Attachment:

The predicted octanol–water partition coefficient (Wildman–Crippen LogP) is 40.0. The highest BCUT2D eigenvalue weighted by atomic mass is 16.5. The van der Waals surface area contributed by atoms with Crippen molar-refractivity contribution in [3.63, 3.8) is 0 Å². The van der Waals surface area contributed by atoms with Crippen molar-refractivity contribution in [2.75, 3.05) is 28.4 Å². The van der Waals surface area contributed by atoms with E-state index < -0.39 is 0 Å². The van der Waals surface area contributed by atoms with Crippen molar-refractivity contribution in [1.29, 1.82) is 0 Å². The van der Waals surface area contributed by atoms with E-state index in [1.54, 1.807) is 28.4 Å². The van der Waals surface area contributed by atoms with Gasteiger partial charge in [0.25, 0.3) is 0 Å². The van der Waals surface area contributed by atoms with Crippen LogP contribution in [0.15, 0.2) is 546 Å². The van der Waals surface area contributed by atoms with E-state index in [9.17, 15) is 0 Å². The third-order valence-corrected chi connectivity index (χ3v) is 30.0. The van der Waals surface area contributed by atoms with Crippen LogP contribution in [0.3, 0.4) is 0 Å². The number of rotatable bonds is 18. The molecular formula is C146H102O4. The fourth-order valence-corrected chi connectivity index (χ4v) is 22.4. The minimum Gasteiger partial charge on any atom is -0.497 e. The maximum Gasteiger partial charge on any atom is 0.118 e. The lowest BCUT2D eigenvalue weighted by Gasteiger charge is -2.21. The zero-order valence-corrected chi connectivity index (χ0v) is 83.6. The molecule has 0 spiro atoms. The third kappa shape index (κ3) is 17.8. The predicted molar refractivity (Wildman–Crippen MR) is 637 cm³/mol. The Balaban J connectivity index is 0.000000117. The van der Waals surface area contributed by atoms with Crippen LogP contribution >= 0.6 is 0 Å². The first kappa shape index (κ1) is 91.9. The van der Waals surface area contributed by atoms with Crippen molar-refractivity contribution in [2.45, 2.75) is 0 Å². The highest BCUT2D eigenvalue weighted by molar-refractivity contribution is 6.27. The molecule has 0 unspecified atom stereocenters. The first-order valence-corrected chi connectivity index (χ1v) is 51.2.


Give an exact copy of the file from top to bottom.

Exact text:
The predicted octanol–water partition coefficient (Wildman–Crippen LogP) is 40.0. The highest BCUT2D eigenvalue weighted by atomic mass is 16.5. The van der Waals surface area contributed by atoms with Crippen molar-refractivity contribution in [3.63, 3.8) is 0 Å². The van der Waals surface area contributed by atoms with Crippen molar-refractivity contribution in [2.75, 3.05) is 28.4 Å². The van der Waals surface area contributed by atoms with E-state index < -0.39 is 0 Å². The van der Waals surface area contributed by atoms with Crippen molar-refractivity contribution in [1.29, 1.82) is 0 Å². The van der Waals surface area contributed by atoms with E-state index in [1.54, 1.807) is 28.4 Å². The van der Waals surface area contributed by atoms with Gasteiger partial charge in [0.25, 0.3) is 0 Å². The van der Waals surface area contributed by atoms with Crippen LogP contribution in [0.15, 0.2) is 546 Å². The van der Waals surface area contributed by atoms with E-state index in [9.17, 15) is 0 Å². The third-order valence-corrected chi connectivity index (χ3v) is 30.0. The van der Waals surface area contributed by atoms with Crippen LogP contribution in [0.3, 0.4) is 0 Å². The number of rotatable bonds is 18. The molecular formula is C146H102O4. The fourth-order valence-corrected chi connectivity index (χ4v) is 22.4. The minimum Gasteiger partial charge on any atom is -0.497 e. The maximum Gasteiger partial charge on any atom is 0.118 e. The lowest BCUT2D eigenvalue weighted by Gasteiger charge is -2.21. The zero-order valence-corrected chi connectivity index (χ0v) is 83.6. The molecule has 0 spiro atoms. The third kappa shape index (κ3) is 17.8. The predicted molar refractivity (Wildman–Crippen MR) is 637 cm³/mol. The Balaban J connectivity index is 0.000000117. The van der Waals surface area contributed by atoms with Crippen LogP contribution >= 0.6 is 0 Å². The first kappa shape index (κ1) is 91.9. The van der Waals surface area contributed by atoms with Crippen molar-refractivity contribution in [2.45, 2.75) is 0 Å². The highest BCUT2D eigenvalue weighted by molar-refractivity contribution is 6.27. The molecule has 0 unspecified atom stereocenters. The first-order valence-corrected chi connectivity index (χ1v) is 51.2.